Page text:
E.A. Sports Today

A long year ends

Logano wins Geico 500 at Talladega, takes car into Victory Lane for the first time since ‘encumbered’ April 30 Richmond win

The Alabama Gang Superstretch turns into a mangled mess of metal after a 14-car pileup on Lap 166.

By Al Muskewitz
East Alabama Sports Today

TALLADEGA – The first thing Joey Logano said over the radio as he crossed the start-finish line and grasped the enormity of what just happened was “We’re back.”

It’s only been a year since Logano has driven his car into Victory Lane — 364 days, to be precise — but given the circumstances of his last win it felt “way too long.”

The 27-year-old led the final 41 laps and controlled the track in the final lap to win the Geico 500 Sunday at Talladega Superspeedway. He blocked race runner-up Kurt Busch on the top and bottom in separate moves down the stretch to take the checkered flag Sunday.

Joey Logano talks about his first win in almost a year after taking the checkered flag in Sunday’s Geico 500.

“It feels so good to be back in Victory Lane; I hadn’t been that excited since probably the (2015 Daytona) 500,” Logano said. “We’ve been getting consistent, getting points. I knew a win was right around the corner. We don’t have to worry about that whole playoff thing anymore. We’re in.”

His last win came in the “encumbered” April 30, 2017 race at Richmond. Sunday’s win was his 19th in 377 Cup starts, third at Talladega (Fall 2015, Fall 2016) and marks the seventh year in a row he has won a race in the series.

Logano won last spring’s Richmond race, but the victory was checkered by an issue with the rear suspension discovered at the NASCAR R&D Center. Logano was docked 25 driver points, the team docked 25 owner points and crew chief Todd Gordon fined $50,000 and suspended for two races. Logano was able to keep the victory, but was denied an automatic berth in the playoffs.

His car Sunday passed post-race inspection, but is still headed to the R&D Center as the race winner.

The controversy set the team into a downward spiral that produced wrecks the next two weeks and five straight finishes outside the top 20. Logano’s best finish between that win and Sunday was a second when he returned to Richmond in the fall. He has been out of the top 10 only once this season (Phoenix) and has had three other top-5s (Daytona, Fontana, Richmond).

“I’d just have to say it was a perfect day and one we needed,” team owner Roger Penske said. “It gnaws on you when you’re not in the winner’s circle and I don’t think we had good enough cars for him last year at some point for him to execute, which didn’t help the situation. He said in the winner’s circle it’s really got the monkey off his back. Where I say he was cool and collected maybe inside he was torn up, but today it took care of all that.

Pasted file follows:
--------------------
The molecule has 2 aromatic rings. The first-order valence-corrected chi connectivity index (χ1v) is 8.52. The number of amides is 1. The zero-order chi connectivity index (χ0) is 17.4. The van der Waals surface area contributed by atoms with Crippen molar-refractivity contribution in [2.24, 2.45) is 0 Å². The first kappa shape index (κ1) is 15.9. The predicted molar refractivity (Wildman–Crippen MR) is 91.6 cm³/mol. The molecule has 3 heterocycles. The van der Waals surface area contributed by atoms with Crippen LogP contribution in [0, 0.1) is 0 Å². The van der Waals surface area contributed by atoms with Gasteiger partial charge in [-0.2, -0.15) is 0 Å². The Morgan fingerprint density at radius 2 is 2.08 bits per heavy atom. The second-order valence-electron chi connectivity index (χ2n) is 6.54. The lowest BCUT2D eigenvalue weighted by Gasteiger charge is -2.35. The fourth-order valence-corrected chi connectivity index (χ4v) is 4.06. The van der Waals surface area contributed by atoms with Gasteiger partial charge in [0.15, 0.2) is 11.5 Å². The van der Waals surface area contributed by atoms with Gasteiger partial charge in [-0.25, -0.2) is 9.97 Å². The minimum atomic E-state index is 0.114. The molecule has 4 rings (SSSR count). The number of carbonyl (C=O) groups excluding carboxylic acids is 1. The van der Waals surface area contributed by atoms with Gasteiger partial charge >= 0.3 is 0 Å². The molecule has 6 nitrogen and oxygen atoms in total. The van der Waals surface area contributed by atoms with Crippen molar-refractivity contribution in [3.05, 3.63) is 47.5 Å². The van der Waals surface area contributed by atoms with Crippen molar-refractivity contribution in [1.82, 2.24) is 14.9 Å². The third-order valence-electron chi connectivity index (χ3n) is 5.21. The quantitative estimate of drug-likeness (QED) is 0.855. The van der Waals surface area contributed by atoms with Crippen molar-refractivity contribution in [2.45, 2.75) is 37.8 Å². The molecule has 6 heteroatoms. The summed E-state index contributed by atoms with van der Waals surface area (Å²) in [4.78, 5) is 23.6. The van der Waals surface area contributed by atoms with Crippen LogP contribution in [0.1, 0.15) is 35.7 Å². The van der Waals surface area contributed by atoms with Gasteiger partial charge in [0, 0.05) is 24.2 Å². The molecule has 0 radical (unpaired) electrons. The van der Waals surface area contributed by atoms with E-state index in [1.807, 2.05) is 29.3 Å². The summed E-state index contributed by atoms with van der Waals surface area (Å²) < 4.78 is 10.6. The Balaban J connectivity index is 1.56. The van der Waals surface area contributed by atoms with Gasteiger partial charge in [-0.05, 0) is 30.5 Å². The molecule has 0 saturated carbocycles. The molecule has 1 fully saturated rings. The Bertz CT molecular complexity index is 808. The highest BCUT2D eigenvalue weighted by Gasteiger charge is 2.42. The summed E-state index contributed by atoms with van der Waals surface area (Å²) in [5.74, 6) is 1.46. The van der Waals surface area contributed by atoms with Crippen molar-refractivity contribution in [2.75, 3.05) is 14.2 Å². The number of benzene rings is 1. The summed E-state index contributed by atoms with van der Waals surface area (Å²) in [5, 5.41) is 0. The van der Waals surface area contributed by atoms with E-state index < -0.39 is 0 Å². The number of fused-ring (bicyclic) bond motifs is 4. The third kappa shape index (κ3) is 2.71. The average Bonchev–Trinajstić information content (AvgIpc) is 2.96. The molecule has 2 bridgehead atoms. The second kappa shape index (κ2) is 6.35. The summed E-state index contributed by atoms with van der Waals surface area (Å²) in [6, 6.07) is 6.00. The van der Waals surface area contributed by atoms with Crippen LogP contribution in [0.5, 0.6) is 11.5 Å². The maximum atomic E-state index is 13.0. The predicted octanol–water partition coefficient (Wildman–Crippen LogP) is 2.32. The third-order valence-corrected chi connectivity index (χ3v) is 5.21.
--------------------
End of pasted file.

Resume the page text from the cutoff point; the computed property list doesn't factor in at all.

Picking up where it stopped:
“We’re never satisfied at Team Penske without getting in the winner’s circle, so I would say the monkey was on our back and getting that at through today is not just a win for Joey and Todd, but a win for the whole team. This is one that was gnawing on all of us.”

Kurt Busch, Chase Elliott, polesitter Kevin Harvick and Ricky Stenhouse Jr. completed the top five. Fords occupied six of the top seven places, with Elliott’s third-place Chevy breaking up the bloc.

Logano grabbed the lead for the fourth time in the race on Lap 147 and never gave it up. The leaders managed to avoid The Big One that collected 14 cars in the Alabama Gang Superstretch, including stage winners Brad Keselowski and Paul Menard and one-time rookie race leader William Byron, 20 laps later.

In the closing laps the lead pack was lined up single-file with Logano leading Stewart-Haas teammates Busch and Harvick — the front-row starters — an the other challengers. When Harvick got shuffled out, Busch was hoping to get a last-lap push from Stenhouse, who the percentages told him would be the strongest car in that circumstance, but it never materialized.

“I got outfoxed; I didn’t quite make the right move,” Busch said. “I thought we’d make the move with the 17 and just didn’t get it. I’m happy that a Ford one; it wasn’t the right one.”


(22) Joey Logano, Ford
(41) Kurt Busch, Ford
(9) Chase Elliott, Chevy
(4) Kevin Harvick, Ford
(17) Ricky Stenhouse Jr., Ford
(38) David Ragan, Ford
(10) Aric Almirola, Ford
(88) Alex Bowman, Chevy
(31) Ryan Newman, Chevy
(19) Daniel Suarez, Toyota
(37) Chris Buescher, Chevy
(48) Jimmie Johnson, Chevy
(18) Kyle Busch, Toyota
(11) Denny Hamlin, Toyota
(13) Ty Dillon, Chevy
(43) Bubba Wallace, Chevy
(95) Kasey Kahne, Chevy
(12) Ryan Blaney, Ford
(32) Matt DiBenedetto, Ford
(96) D.J. Kennington, Toyota
(72) Cole Whitt, Chevy
(62) Brendan Gaughan, Chevy
(92) Timothy Peters, Ford
(23) Gray Gaulding, Toyota
(15) Ross Chastain, Chevy
(78) Martin Truex Jr., Toyota
(00) Joey Gase, Chevy
(1) Jamie McMurray, Chevy
(24) William Byron, Chevy
(21) Paul Menard, Ford
(14) Clint Bowyer, Ford
(34) Michael McDowell, Ford
(2) Brad Keselowski, Ford
(47) A.J. Almendinger, Chevy
(3) Austin Dillon, Chevy
(51) Timmy Hill, Ford
(55) Reed Sorenson, Chevy
(6) Trevor Bayne, Ford
(20) Erik Jones, Toyota
(42) Kyle Larson, Chevy

Time of Race: 3:16.46.
Average Speed: 152.489 mph
Margin of Victory: 0.127 seconds
Caution flags: 6 for 29 laps
Lead changes: 25 among 16 drivers (Most led: Joey Logano 70)

William Byron (24), Paul Menard (21) and Michael McDowell gets tangled up in the Big One on Lap 166. Menard won the second stage and Byron was leading the race early in the third stage.

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